Take it from the experts at the Federal Trade Commission when they warn against just hiring anyone. As they say at their site, “Finding a good contractor is important — a home improvement project gone wrong can cost you. A good ad isn’t proof a contractor does quality work. Find out for yourself.” Naturally, the next big question becomes, “how do you find out for yourself” about a particular contractor?” That’s what we’ll focus on here and uncover the questions to ask and the answers to expect.
While it is said that word of mouth is the best way to find just about anything, with contractors, it is wise to be a bit skeptical of all recommendations. The good work in one homeowner’s opinion might be a lousy job in another’s. Instead, we suggest you use the following steps:
- Ask around with friends, neighbors, and colleagues who have had the same sort of work done
- Go online and look at any ratings, feedback and even the BBB website to see if they are rated or have reports against them
- Narrow down the options to no less than three
- Contact the most likable candidates and ask them to come out and provide an estimate. NOTE: If they charge for this, skip them and move to another provider.
- Ask each of the contractors about similar projects, and even if they have clients or sites you can visit.
- Get written estimates and scrutinize them for specifics. How much for labor? Materials? Extras? Remember that you get what you pay for, so don’t just choose the cheapest.
- What sort of licensing, insurance and/or bonding does that contractor have? Call the local building department to discover what sort of licensing is needed, if you are unsure.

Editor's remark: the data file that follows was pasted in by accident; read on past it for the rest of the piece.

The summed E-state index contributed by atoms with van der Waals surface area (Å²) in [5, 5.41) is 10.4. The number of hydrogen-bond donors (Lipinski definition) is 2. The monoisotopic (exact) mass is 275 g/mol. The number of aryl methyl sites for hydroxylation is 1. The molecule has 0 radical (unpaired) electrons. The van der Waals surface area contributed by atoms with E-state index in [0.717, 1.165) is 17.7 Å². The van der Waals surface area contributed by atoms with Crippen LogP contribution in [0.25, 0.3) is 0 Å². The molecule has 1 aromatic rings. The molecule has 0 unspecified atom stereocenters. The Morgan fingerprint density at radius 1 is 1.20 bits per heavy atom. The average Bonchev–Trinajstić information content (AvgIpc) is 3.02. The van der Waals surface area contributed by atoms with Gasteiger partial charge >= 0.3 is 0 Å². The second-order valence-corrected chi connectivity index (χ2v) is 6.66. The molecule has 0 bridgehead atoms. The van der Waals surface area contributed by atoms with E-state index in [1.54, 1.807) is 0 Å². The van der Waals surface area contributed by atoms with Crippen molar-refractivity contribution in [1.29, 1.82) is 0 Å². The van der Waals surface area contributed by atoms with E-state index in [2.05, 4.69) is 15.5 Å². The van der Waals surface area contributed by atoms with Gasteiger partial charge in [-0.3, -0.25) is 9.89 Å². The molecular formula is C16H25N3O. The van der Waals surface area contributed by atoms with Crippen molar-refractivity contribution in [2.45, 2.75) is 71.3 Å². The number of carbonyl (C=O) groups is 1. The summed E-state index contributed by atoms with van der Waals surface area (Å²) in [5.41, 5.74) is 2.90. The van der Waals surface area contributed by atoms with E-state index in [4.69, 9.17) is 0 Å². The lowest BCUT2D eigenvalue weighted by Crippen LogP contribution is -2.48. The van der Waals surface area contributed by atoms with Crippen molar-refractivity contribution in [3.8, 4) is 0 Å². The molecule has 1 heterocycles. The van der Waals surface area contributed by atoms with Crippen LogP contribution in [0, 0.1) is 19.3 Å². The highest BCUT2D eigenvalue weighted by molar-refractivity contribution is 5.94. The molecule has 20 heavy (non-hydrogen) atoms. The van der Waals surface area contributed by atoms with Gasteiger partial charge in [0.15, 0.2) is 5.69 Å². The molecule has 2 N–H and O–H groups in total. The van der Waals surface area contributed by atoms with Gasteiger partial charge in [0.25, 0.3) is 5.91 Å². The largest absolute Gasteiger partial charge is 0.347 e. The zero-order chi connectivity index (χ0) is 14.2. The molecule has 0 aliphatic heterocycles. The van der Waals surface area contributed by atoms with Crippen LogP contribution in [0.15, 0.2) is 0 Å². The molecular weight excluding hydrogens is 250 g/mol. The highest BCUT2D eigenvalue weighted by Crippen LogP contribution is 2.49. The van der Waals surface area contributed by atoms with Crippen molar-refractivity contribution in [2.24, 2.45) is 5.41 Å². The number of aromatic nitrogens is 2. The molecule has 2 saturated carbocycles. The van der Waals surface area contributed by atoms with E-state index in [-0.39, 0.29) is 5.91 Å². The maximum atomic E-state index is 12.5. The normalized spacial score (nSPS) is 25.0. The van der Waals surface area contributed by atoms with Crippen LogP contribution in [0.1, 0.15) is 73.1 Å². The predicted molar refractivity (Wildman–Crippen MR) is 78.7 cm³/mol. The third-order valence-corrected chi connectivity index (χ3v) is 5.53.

- Do they have any warranty options on the work or materials?
- Will there be any subcontracting going on? If so, you may want to reconsider working with that firm. Why? Because it means, you will have to make certain that the subcontractors have insurance coverage and licenses, too.
- Always get at written contract before the work begins, and read it thoroughly to know all about the terms. If a contractor demands payment in full before beginning, work with another provider. Be sure they’ll get the permits (if needed) and handle even the finer details. Additionally, be sure that the contract is clear about issues like “change orders”, all of the materials (including make, model, brand, and so on), and details about canceling the contract.
These basic details can help you find the best providers, but you can also use online resources like Home Advisor to begin screening the nearest and top-rated contractors. Though you will always want to do the steps mentioned above and keep documentation of the entire project along the way, you can save yourself some headaches by working with pre-screened candidates. With good track records and proven histories with other home or property owners, you can rest assured there are dependable providers listed.